Prevention is the most cost-effective way to manage Johne’s disease. It is far less expensive to block Johne’s disease from getting into a herd than it is to control or eradicate the infection once it creeps in and invisibly starts to spread.
Risk management is the foundation of any good animal care program; the risk of becoming infected by bringing in infected animals is manageable. Smart buyers of animals will apply the concepts of risk management and require diagnostic test results for the source herds to limit their risk as much as possible. If sellers refuse to allow their herds to be tested before you purchase their animals, find another source of animals from whom to buy if possible or at least test the individual animals you are contemplating for purchase and their dams. You are better off buying a test-negative animal from a herd with a known but low test prevalence than buying an animal from a herd that cannot provide any information about their Johne’s disease history.
Risk management also applies to controlling Johne’s disease in MAP-infected herds. For more on that, see the Articles & Brochures page for dairy cattle.
- Buy as few herd replacements as possible from as few different herds as possible.
- Always insist on seeing the lab test results from the seller. Do not simply accept their word.
- Buy from test-negative herds: the more negative annual tests the lower your risk.
- Buy adult cattle that have a long history of negative annual tests.
- Buy heifers born to test-negative dams.
- Rely more on fecal PCR test results than on ELISA results on blood samples.
For dairy farms, owners must assume that they are buying MAP-infected animals on a regular basis if they do not purchase from test-negative herds. Cattle buyers must then be sure to have animal husbandry systems in place to control the further transmission of the infection.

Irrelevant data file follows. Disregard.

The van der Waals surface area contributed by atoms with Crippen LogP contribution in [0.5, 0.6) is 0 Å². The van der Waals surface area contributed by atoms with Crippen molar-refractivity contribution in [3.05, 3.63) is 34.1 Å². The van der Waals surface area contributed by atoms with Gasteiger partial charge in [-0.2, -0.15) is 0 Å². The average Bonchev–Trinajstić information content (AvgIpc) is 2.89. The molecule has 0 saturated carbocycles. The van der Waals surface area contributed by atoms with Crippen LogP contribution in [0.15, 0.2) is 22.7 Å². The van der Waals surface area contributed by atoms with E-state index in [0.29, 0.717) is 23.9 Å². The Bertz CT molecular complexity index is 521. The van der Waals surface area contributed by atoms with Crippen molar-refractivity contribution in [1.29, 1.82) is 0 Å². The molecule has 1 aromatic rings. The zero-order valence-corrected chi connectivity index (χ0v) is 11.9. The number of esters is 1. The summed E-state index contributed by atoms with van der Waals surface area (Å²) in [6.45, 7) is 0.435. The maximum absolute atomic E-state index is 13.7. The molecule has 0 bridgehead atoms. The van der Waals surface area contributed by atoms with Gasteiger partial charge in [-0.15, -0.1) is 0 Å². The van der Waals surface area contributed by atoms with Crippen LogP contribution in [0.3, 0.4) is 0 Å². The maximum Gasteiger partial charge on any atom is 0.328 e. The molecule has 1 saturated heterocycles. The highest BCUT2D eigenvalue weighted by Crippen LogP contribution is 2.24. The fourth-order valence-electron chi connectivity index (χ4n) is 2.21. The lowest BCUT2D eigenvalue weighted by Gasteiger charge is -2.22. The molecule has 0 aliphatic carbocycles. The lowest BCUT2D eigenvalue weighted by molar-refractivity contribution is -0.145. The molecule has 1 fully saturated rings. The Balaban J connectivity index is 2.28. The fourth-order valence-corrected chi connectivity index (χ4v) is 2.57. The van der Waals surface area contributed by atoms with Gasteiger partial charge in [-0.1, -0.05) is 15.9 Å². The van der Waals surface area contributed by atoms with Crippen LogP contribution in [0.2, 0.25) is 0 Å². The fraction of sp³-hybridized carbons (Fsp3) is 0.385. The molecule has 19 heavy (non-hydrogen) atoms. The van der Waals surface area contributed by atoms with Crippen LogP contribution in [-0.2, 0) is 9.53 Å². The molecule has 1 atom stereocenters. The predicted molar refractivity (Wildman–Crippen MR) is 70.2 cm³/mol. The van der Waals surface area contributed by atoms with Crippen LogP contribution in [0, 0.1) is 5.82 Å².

Other routes by which Johne’s disease may be introduced to herds exist, but they are of much lower risk (although data is limited quantifying these risks). These other routes include spreading manure from potentially infected farms on land the herd owner uses for grazing or forage production, use of colostrum or milk from dairy herds of unknown status for hand-rearing orphaned neonates, or animal access to run-off water from adjacent farms. These routes are theoretically important, but the risk of acquiring the infection from them is likely much lower than through the purchase of animals.
For animal industries, breed organizations in particular, self-regulation to encourage marketing of animals from test-negative herds is the best way to manage Johne’s disease. USJersey sanctioned sale requirements are an example of a segment of the U.S. dairy industry that is being proactive about Johne’s disease.
After buying animals, regardless of the source history or testing program, it is advisable to quarantine the animal(s) and test them again using the most sensitive diagnostic test available, i.e PCR on a fecal sample.